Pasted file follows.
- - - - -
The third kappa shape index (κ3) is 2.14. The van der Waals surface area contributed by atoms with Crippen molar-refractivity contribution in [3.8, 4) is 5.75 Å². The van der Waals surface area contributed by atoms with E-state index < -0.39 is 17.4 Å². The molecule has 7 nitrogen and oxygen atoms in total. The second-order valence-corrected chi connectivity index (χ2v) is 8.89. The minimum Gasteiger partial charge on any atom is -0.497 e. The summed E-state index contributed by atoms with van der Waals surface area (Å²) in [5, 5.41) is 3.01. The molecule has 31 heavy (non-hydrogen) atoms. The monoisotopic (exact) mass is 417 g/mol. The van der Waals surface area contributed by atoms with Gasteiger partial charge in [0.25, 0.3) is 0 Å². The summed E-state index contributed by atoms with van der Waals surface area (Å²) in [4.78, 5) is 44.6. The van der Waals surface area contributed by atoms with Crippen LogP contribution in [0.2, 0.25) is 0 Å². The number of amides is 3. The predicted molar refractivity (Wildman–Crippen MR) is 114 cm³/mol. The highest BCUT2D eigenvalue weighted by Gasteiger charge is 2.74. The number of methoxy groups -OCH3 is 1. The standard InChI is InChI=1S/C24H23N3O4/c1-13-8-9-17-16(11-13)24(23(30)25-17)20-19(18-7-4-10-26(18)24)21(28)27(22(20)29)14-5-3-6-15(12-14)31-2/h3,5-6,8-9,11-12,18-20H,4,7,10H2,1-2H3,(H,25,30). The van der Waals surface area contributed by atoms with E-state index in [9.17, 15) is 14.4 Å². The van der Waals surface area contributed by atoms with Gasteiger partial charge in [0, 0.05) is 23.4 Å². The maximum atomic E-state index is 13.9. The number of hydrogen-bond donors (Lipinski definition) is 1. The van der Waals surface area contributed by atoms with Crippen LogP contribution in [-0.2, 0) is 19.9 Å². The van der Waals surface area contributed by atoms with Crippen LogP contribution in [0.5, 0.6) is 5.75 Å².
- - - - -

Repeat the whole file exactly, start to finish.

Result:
The third kappa shape index (κ3) is 2.14. The van der Waals surface area contributed by atoms with Crippen molar-refractivity contribution in [3.8, 4) is 5.75 Å². The van der Waals surface area contributed by atoms with E-state index < -0.39 is 17.4 Å². The molecule has 7 nitrogen and oxygen atoms in total. The second-order valence-corrected chi connectivity index (χ2v) is 8.89. The minimum Gasteiger partial charge on any atom is -0.497 e. The summed E-state index contributed by atoms with van der Waals surface area (Å²) in [5, 5.41) is 3.01. The molecule has 31 heavy (non-hydrogen) atoms. The monoisotopic (exact) mass is 417 g/mol. The van der Waals surface area contributed by atoms with Gasteiger partial charge in [0.25, 0.3) is 0 Å². The summed E-state index contributed by atoms with van der Waals surface area (Å²) in [4.78, 5) is 44.6. The van der Waals surface area contributed by atoms with Crippen LogP contribution in [0.2, 0.25) is 0 Å². The number of amides is 3. The predicted molar refractivity (Wildman–Crippen MR) is 114 cm³/mol. The highest BCUT2D eigenvalue weighted by Gasteiger charge is 2.74. The number of methoxy groups -OCH3 is 1. The standard InChI is InChI=1S/C24H23N3O4/c1-13-8-9-17-16(11-13)24(23(30)25-17)20-19(18-7-4-10-26(18)24)21(28)27(22(20)29)14-5-3-6-15(12-14)31-2/h3,5-6,8-9,11-12,18-20H,4,7,10H2,1-2H3,(H,25,30). The van der Waals surface area contributed by atoms with E-state index in [9.17, 15) is 14.4 Å². The van der Waals surface area contributed by atoms with Gasteiger partial charge in [0, 0.05) is 23.4 Å². The maximum atomic E-state index is 13.9. The number of hydrogen-bond donors (Lipinski definition) is 1. The van der Waals surface area contributed by atoms with Crippen LogP contribution in [-0.2, 0) is 19.9 Å². The van der Waals surface area contributed by atoms with Crippen LogP contribution in [0.5, 0.6) is 5.75 Å².